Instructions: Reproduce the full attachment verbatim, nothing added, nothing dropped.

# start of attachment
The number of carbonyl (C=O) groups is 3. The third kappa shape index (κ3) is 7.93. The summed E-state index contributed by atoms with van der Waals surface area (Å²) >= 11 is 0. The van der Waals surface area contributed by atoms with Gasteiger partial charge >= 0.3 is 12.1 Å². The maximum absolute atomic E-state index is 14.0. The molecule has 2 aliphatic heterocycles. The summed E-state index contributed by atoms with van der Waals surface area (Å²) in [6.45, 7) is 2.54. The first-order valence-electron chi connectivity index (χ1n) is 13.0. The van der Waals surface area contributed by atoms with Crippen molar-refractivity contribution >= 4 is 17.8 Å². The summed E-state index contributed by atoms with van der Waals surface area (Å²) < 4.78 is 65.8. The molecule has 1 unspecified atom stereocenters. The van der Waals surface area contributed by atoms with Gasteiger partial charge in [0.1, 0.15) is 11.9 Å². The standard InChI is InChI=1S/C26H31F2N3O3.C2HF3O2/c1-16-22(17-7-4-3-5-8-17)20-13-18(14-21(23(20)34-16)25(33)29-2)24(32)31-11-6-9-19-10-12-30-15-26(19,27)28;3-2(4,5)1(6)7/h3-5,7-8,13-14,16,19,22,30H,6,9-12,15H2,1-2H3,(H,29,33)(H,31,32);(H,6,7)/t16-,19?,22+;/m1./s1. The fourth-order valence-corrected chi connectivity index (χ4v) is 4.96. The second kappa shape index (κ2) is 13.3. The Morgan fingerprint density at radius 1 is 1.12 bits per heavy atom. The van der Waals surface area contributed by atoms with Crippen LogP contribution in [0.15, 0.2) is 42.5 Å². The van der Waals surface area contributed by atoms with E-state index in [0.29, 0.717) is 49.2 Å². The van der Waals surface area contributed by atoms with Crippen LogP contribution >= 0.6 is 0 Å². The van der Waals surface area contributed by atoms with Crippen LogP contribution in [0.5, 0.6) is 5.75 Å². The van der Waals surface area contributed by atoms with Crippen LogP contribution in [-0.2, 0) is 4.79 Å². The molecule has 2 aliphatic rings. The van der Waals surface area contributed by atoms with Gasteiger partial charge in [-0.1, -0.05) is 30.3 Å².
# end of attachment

The number of carbonyl (C=O) groups is 3. The third kappa shape index (κ3) is 7.93. The summed E-state index contributed by atoms with van der Waals surface area (Å²) >= 11 is 0. The van der Waals surface area contributed by atoms with Gasteiger partial charge >= 0.3 is 12.1 Å². The maximum absolute atomic E-state index is 14.0. The molecule has 2 aliphatic heterocycles. The summed E-state index contributed by atoms with van der Waals surface area (Å²) in [6.45, 7) is 2.54. The first-order valence-electron chi connectivity index (χ1n) is 13.0. The van der Waals surface area contributed by atoms with Crippen molar-refractivity contribution >= 4 is 17.8 Å². The summed E-state index contributed by atoms with van der Waals surface area (Å²) < 4.78 is 65.8. The molecule has 1 unspecified atom stereocenters. The van der Waals surface area contributed by atoms with Gasteiger partial charge in [0.1, 0.15) is 11.9 Å². The standard InChI is InChI=1S/C26H31F2N3O3.C2HF3O2/c1-16-22(17-7-4-3-5-8-17)20-13-18(14-21(23(20)34-16)25(33)29-2)24(32)31-11-6-9-19-10-12-30-15-26(19,27)28;3-2(4,5)1(6)7/h3-5,7-8,13-14,16,19,22,30H,6,9-12,15H2,1-2H3,(H,29,33)(H,31,32);(H,6,7)/t16-,19?,22+;/m1./s1. The fourth-order valence-corrected chi connectivity index (χ4v) is 4.96. The second kappa shape index (κ2) is 13.3. The Morgan fingerprint density at radius 1 is 1.12 bits per heavy atom. The van der Waals surface area contributed by atoms with Crippen LogP contribution in [0.15, 0.2) is 42.5 Å². The van der Waals surface area contributed by atoms with E-state index in [0.29, 0.717) is 49.2 Å². The van der Waals surface area contributed by atoms with Crippen LogP contribution >= 0.6 is 0 Å². The van der Waals surface area contributed by atoms with Crippen LogP contribution in [0.5, 0.6) is 5.75 Å². The van der Waals surface area contributed by atoms with Crippen LogP contribution in [-0.2, 0) is 4.79 Å². The molecule has 2 aliphatic rings. The van der Waals surface area contributed by atoms with Gasteiger partial charge in [-0.1, -0.05) is 30.3 Å².